Setting aside how old it makes me feel to hear that a team employee read Tom Tango’s “The Book” “while growing up,” these two stories — here and here — from Adam Kilgore of the Washington Post is a fascinating peek into how the Washington Nationals — a team always characterized as “scouting-first” use advanced metrics and analytics in their baseball operations department.
Shock of shocks: they use scouting and sabermetrics. It’s almost as if those two things can work together rather than be the zero-sum game some old school columnists would have you believe.
Sad part, though: the analyst intern Kilgore talks with says that, while they like to see third party predictive analysis and thus look at a lot of websites like FanGraphs and Baseball Prospectus, there is no mention whatsoever of the Nationals reading HardballTalk’s Best Shape of His Life reporting. I mean, what else do you need to know about how a guy is gonna do? Call me, dudes. I’ll totally hip you to that area of analysis.
The Mets rode a bloop hit and a fortuitous slide by Yoenis Cespedes into a four-run fifth inning against the Cardinals during Thursday night’s game.
After Cespedes drew a one-out walk, James Loney hit a weak pop-up into shallow left field. Left fielder Brandon Moss and shortstop Greg Garcia both gave chase but it dropped in. Cespedes, running the bases aggressively, sprinted towards third base. Moss scooped up the ball and threw to Adam Wainwright covering third base.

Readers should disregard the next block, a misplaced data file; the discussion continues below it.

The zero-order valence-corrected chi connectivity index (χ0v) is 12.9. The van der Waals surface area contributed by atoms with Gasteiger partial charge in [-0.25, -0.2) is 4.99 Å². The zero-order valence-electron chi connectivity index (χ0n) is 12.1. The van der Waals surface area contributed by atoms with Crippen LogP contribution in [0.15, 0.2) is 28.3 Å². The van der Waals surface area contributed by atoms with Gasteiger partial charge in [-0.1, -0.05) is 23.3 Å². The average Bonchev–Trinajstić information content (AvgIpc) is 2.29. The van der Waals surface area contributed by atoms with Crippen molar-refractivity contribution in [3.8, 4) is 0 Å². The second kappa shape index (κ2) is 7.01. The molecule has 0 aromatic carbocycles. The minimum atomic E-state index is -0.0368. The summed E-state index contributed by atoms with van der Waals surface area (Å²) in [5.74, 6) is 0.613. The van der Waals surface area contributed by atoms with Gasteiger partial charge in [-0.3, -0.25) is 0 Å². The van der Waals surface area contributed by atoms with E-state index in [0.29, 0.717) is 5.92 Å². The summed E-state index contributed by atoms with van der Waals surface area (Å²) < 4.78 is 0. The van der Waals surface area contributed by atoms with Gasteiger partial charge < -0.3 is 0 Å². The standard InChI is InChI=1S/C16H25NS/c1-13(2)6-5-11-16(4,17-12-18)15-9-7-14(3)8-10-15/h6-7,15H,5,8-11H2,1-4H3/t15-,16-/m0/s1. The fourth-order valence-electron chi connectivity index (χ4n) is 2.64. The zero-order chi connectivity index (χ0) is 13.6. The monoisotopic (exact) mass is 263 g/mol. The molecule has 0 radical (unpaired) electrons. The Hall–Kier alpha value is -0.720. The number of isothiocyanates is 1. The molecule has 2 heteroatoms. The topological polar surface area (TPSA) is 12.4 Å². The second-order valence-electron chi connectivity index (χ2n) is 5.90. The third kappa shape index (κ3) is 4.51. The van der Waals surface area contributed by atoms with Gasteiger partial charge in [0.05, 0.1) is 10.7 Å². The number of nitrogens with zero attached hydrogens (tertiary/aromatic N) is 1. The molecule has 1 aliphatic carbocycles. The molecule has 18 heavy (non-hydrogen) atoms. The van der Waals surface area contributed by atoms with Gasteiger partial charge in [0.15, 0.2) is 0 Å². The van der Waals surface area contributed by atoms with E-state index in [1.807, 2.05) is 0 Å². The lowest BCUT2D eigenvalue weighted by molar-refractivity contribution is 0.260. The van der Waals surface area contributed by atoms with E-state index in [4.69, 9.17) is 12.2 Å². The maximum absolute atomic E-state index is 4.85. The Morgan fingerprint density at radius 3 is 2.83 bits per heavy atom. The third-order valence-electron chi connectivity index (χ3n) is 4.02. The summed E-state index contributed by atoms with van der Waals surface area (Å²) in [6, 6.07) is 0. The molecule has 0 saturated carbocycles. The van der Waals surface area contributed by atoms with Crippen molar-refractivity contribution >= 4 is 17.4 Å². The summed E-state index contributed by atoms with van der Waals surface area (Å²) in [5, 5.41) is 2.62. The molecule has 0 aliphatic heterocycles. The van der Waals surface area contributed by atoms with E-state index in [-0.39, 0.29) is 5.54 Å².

Cespedes appeared to have been tagged out by Wainwright, but as luck would have it, Cespedes’ cleats stuck on Wainwright’s glove and yanked it off. Cespedes was ruled safe and the Cardinals challenged the call, but it was ultimately upheld.
After that play, Curtis Granderson struck out, Wilmer Flores reached on a fielding error by Garcia, and Alejandro De Aza hit a three-run home run to right field, pushing the Mets’ lead to 7-0.
You may recall that, back in May, Rangers second baseman Rougned Odor got into a fight with Blue Jays outfielder Jose Bautista. Bautista slid late into second base, with which Odor took issue, so he punched Bautista in the face. That earned him a seven-game suspension.
With one out in the fifth inning of Thursday’s game against the Indians, Odor reached on a fielding error by first baseman Mike Napoli. Jonathan Lucroy then hit into an inning-ending 6-4-3 double play. Odor slid hard into Jason Kipnis covering second base.
Kipnis, hearkening back to the Bautista fight, backed up as if he were afraid Odor would punch him. Odor got a good chuckle out of it, but it was the Rangers’ bench which perhaps enjoyed the joke most. The Rangers’ broadcast showing Adrian Beltre cracking up and telling his other teammates what had happened.